Many churches, such as the Roman Catholic Church, the Anglican Church, and Eastern Orthodox Churches ordain priests. These priests are seen as holy men (and sometimes women) who are given the right to act as intermediaries between God and man, especially in worship (source). I have no doubt, these priests are sincere and well-meaning. I also have no doubt that those who worship at their feet are just as sincere and well-meaning, but I believe if we compare this practice to the New Testament, we will quickly see this practice is highly unbiblical.

Why I Strongly believe Ordaining Priests is Unbiblical

Again, I am not calling into question people’s sincerity and devotion. I am simply asking that we examine Scripture and see what the Bible says about priests.

1. There’s a Difference Between “Presbyter” and “Priest”

According to the Catholic Encyclopedia, the word “priest” has its etymology in the word, “presbyteros.” It may be possible that there are etymological connections between these two words, but the argument that “priest” and “presbyter” are essentially the same word and refer to the same office in the church is simply untrue and misleading.

In the New Testament, we find the word “presbyteros” or “presbyter” over 60 times (see Acts 14:23; 20:17; 1 Tim. 5:17). This word simply means “elder” or an older man. The “elders” or “presbyters” of the first-century church were older and mature Christians who were appointed to oversee and shepherd the congregation (see Titus 1 and 1 Timothy 3). There were a plurality of them in every congregation and they never acted as intermediaries between God and the church.

The Greek New Testament word for priest is, “hiereus” and it appears over 30 times in the New Testament (see Matt. 8:4; Acts 4:1; Heb. 7:1). This is the Greek word for a man who acts as an intermediary between God and man. But an elder (presbyter) in the church was never called a priest (hiereus).

In other words, these two words are neither related nor used synonymously in the New Testament.

2. Who are Called “Priests” in the New Testament?

As stated earlier, in the pages of the New Testament you can find the word “priest” over 30 times. Here are the people to whom this word is applied:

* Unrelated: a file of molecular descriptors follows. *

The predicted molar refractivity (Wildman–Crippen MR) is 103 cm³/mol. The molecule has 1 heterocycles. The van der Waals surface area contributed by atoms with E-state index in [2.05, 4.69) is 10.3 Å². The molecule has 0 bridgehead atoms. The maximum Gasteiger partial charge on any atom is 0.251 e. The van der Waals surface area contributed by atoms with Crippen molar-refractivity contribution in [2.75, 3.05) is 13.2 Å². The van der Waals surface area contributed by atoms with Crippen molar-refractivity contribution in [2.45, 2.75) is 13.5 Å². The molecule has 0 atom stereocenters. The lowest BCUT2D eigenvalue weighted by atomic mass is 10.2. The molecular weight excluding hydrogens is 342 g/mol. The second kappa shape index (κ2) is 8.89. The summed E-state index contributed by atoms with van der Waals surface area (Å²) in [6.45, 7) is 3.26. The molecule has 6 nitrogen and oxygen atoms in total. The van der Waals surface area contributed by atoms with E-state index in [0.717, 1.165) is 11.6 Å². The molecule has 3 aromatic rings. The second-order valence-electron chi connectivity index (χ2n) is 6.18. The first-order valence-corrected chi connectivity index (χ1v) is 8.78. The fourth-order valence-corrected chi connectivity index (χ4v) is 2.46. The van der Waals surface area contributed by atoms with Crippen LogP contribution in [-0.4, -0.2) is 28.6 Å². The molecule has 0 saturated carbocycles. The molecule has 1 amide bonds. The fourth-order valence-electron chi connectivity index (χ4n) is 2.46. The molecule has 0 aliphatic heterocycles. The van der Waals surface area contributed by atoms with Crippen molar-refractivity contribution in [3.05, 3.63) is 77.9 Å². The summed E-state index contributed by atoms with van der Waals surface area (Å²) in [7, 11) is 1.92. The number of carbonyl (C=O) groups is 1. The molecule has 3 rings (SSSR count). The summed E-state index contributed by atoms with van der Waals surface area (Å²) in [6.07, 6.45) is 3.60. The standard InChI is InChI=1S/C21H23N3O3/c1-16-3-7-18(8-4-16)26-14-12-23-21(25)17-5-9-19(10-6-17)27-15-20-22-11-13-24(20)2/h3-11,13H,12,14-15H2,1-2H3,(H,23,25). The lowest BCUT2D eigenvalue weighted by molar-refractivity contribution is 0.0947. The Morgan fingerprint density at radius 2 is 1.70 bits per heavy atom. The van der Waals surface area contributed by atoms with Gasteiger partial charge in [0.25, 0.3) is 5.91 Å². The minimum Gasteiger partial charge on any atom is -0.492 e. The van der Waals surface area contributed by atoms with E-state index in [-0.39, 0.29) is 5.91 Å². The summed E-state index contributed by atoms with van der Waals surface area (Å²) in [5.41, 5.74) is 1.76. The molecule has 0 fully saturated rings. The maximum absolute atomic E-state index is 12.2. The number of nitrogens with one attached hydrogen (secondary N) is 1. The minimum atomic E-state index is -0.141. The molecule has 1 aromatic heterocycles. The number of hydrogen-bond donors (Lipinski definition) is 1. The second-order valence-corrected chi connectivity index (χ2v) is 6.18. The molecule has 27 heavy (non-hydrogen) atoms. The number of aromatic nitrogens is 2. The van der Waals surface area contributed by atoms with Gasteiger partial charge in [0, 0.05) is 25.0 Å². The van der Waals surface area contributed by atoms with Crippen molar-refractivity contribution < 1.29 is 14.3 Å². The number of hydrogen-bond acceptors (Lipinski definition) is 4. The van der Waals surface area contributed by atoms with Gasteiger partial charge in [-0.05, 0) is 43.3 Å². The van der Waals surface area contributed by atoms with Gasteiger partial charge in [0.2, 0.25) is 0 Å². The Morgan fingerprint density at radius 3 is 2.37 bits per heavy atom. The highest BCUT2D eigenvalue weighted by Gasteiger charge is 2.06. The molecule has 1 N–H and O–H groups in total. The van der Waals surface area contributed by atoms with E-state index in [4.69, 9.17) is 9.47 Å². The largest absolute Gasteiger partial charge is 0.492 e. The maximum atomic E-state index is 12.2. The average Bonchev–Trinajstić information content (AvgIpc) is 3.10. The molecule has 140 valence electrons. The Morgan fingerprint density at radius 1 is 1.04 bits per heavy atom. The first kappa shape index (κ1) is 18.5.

• Levitical Priests – Levites descended from Aaron (the brother of Moses) who were appointed to serve in the temple under the Old Testament Law (see Matthew 12:4-5; Luke 5:14; Acts 4:1).
  • Pagan Priests – Idol worshippers who acted as intermediaries between Gentile people and their mythological pagan deities (see Acts 14:13).
  • Melchizedek – A priest in the Old Testament who was a foreshadow of Jesus Christ (see Hebrews 5-7).
  • Jesus – Jesus is called our “High Priest” (see Hebrews 2:17; 3:1; 4:14; 5:1-10; 5:20). He is the one who serves as our sole intermediary.
  • All Christians – Peter wrote that all Christians make up a “royal priesthood” (1 Peter 2:9) and the apostle John wrote that all Christians have been freed from sin and made to “priests” (Revelation 1:6-7). Not in the sense that Christians are intermediaries between God and others, but that Christians have access to God through Jesus Christ.

As you can see, in the New Testament, there is never a time when the word “priest” is applied to a person holding a distinct office in the church.

3. Why is This a Big Deal?

This issue is huge. And while some might be offended that I have dared tread this traditional ground, people need to know and understand the truth. The idea of ordaining select people as priests comes from the Old Testament and paganism, but not from Christianity.

When any man (or woman) stands as a priest between God and man, he puts himself in Christ’s seat and that is the height of hubris. Jesus Christ is the only one who comes between God and man. He is our only mediator.

“For there is one God, and there is one mediator between God and men, the man Christ Jesus” (1 Timothy 2:5).

And for a select group to claim the exclusive rights of “priesthood” is to deny the New Testament’s clear instructions that all Christians make up the Christian priesthood.

“To him who loves us and has freed us from our sins by his blood and made us a kingdom, priests to his God and Father, to him be glory and dominion forever and ever. Amen” (Revelation 1:5a-6).

Everyone who has obeyed the Gospel of Jesus Christ is a priest, and as priests, we are expected to “continually offer up a sacrifice of praise” and service to God through Christ (Hebrews 13:15-16).

So let’s stop giving reverence to those who are essentially usurping Christ’s position as mediator. Let’s stop calling them “father” as a title of reverence, for that title belongs to God alone (see Matthew 23:9). And let us simply respect the High Priesthood of Christ and obey His Gospel, so we can “with confidence draw near to the throne of grace” (Hebrews 4:16) as a “royal priesthood” (1 Peter 2:9).

I love you and God loves you,

Wes McAdams

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